Welcome to AMMSA.COM, the news archive website for our family of Indigenous news publications.

The Little tournament keeps growing in popularity


By Sam Laskaris Windspeaker Writer SIX NATIONS, Ont.







Perhaps one day organizers of the Little NHL Tournament will want to consider changing its moniker.

That’s because the event—officially the Little Native Hockey League Tournament—is not quite so little anymore.

A tournament record of 153 clubs will participate at the 42nd annual running of the event, scheduled for March 11 to 14.

That’s a far cry from the 17 squads that took part in the inaugural tournament in Little Current, Ont.

The Six Nations Minor Hockey Association (SNMHA) will host this year’s event, which traditionally attracts Aboriginal squads from all across Ontario.

But since there is only one hockey rink in Six Nations, all tournament matches will be staged in Mississauga, about a 70-minute drive away from the Aboriginal community.

“The tournament has long outgrown the small towns,” said Blaine LaForme, the president of the SNMHA.

When submitting application bids these days communities must prove they can handle the logistics of accommodating the thousands who will attend the tournament.

“They require a minimum of 4,000 (hotel) rooms with your application,” LaForme said. “Mississauga far exceeded that.”

Six Nations organizers had originally thought about having tournament contests in nearby Brantford and Hamilton.

“But (the 4,000-room stipulation) ruled that out,” LaForme said.
The Six Nations association had previously hosted this tournament in 1997. A total of 86 teams took part in that event, which saw games staged in Brantford.

This year’s tourney will feature about 3,600 participants, which includes players and bench staff.

LaForme is unsure how many people will attend the tournament. But he anticipates each participant will bring a minimum of one person with them, resulting in more than 7,000 people.

A previous tournament high of 125 teams competed at last year’s event staged in Sudbury. LaForme was somewhat skeptical the 2013 tourney would be as successful.

“It’s typically a northern (Ontario) tournament,” he said. “The vast majority of teams are from the north. So I’m very surprised. I would have been happy with 125-130 teams.”

Marvin Assinewai, the president of the Little NHL, said despite a record number of participating clubs last year, the 2012 tournament could have been even bigger.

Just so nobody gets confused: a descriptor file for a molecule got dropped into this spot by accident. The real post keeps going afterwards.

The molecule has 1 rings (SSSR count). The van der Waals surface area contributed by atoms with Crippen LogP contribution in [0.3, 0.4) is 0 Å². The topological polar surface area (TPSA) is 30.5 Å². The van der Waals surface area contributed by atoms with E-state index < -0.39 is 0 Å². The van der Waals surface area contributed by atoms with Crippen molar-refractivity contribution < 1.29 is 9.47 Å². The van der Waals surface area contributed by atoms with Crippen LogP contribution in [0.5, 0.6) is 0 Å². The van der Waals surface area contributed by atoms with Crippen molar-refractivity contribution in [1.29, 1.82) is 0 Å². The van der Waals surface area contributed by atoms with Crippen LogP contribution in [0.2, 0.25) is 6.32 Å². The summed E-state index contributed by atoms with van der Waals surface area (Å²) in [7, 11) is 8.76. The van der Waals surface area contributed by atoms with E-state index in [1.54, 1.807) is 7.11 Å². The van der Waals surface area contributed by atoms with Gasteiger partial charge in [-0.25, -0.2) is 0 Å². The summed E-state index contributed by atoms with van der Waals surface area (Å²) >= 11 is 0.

“One of the reasons they weren’t coming last year was because all of the (hotel) rooms were full,” he said, adding some of the teams ended up staying in hotels in North Bay, about a 90-minute drive from Sudbury.

It’s unlikely, however, there will be many complaints about the proximity of accommodations this year.

Most of the hotel rooms where participants will stay are mere minutes from the rinks where matches will be staged.

The tournament headquarters will be the Hershey Centre, which is the home rink for the Ontario Hockey League’s Mississauga Steelheads. This facility has a main bowl arena, with seating for more than 5,000 as well as three adjacent rinks.

Games will also be held at Iceland Arena and Meadowvale 4 Rinks, which have four pads apiece.

LaForme was not anticipating being as busy as he has been. His phone has been ringing constantly from people asking questions about things to do and see in Mississauga and Toronto, the country’s largest city which is about 20 minutes away.

“They all want to see as much as they can,” LaForme said of those individuals who will be travelling to this part of southern Ontario, perhaps for the first time. “For some people this might be the one and only time they ever come here.”

As in previous years, tournament participants are anxiously anticipating the event.

“Probably about 80 per cent of them play some sort of organized hockey,” LaForme said. “Some of them though just play pond hockey. And for a lot of them this tournament is the highlight of the year.”

The 2013 tourney will feature 10 divisions, six male and four female. The boys’ divisions are for those at the tyke, novice, atom, peewee, bantam and midget groupings. Girls will compete in atom, peewee, bantam and midget divisions.

The host Six Nations association will be represented by 12 teams. Half of those entrants will be in the boys’ atom and peewee categories as Six Nations will have three clubs in both of these groupings.

Six Nations will also have two boys’ squads participating in the bantam division and one each in the tyke and midget categories.
Six Nations will also have two girls’ teams taking part. They will be in the atom and bantam divisions.